Jason Armstrong Baker is a local music therapist whose many ventures reflect his love of music and rhythm.
Baker did his undergraduate work at the Berklee College of Music in Boston, MA where he obtained a B.A. in professional music, and he later obtained a graduate certificate in music therapy from Shenandoah University in Winchester, Va.READ MORE: Investigation Underway Following Fatal Car Fire In Baltimore City
His resume includes development of a game designed to teach geography based on music called Sounds Around The World, and he has also worked at Sheppard Pratt Hospital. He continues to work as a local music therapist in several locations as well as serving as the Music Coordinator and Accompanist for the Department of Dance at Towson University.
What inspired you to enter music therapy and to start Revolution Rhythm, your own music business designed around music therapy?
“I have always been interested in music and helping others. My music therapy work has been a great way to combine both interests. Since everyone has some kind of relationship with music, it can be used as a tool to engage people, have fun, and learn all at the same time.”
How does your educational background relate to your current role?READ MORE: COVID-19 In Maryland: More Than 700 New Cases & 10 Deaths Reported Sunday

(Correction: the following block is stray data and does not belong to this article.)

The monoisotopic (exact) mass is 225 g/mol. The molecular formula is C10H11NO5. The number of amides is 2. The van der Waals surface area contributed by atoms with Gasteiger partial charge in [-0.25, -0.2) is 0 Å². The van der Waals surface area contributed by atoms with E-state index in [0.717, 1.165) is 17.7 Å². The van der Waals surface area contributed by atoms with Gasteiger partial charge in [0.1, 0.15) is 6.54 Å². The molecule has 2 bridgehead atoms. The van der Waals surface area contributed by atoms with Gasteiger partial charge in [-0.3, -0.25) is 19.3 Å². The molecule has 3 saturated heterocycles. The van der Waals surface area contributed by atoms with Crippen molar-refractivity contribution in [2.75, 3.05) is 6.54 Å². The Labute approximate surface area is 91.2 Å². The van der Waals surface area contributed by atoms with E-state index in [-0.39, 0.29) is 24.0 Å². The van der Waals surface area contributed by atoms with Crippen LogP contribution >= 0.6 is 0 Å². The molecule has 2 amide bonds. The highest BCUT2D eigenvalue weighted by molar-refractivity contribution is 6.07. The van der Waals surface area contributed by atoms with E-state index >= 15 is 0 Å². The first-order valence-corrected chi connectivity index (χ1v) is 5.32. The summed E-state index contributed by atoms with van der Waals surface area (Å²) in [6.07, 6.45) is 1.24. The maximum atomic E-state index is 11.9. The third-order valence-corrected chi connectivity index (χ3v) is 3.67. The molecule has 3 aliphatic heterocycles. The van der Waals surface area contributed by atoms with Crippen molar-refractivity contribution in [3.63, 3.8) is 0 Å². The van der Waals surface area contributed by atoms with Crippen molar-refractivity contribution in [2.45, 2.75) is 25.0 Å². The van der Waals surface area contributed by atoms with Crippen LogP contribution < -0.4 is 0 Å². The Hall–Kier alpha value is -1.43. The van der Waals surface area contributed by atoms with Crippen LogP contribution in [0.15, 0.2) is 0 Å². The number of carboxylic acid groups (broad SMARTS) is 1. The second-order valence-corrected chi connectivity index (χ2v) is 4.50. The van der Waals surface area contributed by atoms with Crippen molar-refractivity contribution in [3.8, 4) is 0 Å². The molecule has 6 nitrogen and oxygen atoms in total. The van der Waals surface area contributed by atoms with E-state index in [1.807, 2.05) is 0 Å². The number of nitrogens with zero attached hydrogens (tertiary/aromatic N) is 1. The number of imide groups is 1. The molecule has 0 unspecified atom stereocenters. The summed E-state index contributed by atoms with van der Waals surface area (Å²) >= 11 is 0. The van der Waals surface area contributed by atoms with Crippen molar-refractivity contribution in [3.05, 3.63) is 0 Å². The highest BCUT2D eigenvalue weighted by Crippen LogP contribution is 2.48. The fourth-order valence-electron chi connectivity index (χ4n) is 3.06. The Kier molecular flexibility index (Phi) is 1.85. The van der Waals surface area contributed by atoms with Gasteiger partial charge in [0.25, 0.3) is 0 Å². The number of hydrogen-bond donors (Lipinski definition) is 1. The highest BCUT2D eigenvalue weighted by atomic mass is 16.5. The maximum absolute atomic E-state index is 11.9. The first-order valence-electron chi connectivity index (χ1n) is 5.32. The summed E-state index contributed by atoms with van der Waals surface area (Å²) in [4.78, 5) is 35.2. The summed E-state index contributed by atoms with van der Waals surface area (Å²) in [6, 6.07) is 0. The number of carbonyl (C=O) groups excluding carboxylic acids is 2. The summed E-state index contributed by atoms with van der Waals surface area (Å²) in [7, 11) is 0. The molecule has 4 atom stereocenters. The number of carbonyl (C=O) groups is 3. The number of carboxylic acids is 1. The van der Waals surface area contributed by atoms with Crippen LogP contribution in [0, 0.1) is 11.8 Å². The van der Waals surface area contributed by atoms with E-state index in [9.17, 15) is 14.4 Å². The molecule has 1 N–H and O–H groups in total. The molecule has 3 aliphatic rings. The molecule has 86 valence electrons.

“I went to Berklee College of Music to get a comprehensive understanding of music and the business of pursuing music as a full-time career. My graduate certificate helped to focus that interest toward helping people develop life skills with music.”
How has your education helped to further your career and contributed to your success?
“Because of the training and skills I acquired, I have been able to successfully contribute to the programs at several local hospitals. As a performing musician and educator, I work as the music coordinator for Towson University’s Department of Dance, and I also teach music concepts for dancers’ class.”
What is some advice you can offer others thinking of going into music therapy?
“Being a professional musician is not easy, but there are many ways it can be approached: One does need to be both an artist and an entrepreneur; Someone with a deep interest and skill in music can combine their passions with other fields. e.g. music and neuroscience, music and law, music and education, because music is much more than entertainment, as we are only beginning to understand. If you have a vision, go for it. Build it!”
Susan Brown originally spent many years in banking/finance before confronting her addictions. She has now been in recovery for 20 years.
Primary interests include metaphysics and energy healing in which she has several certifications. She has written for Examiner.com since 2009 and also writes for Om Times. Sue lives in Baltimore.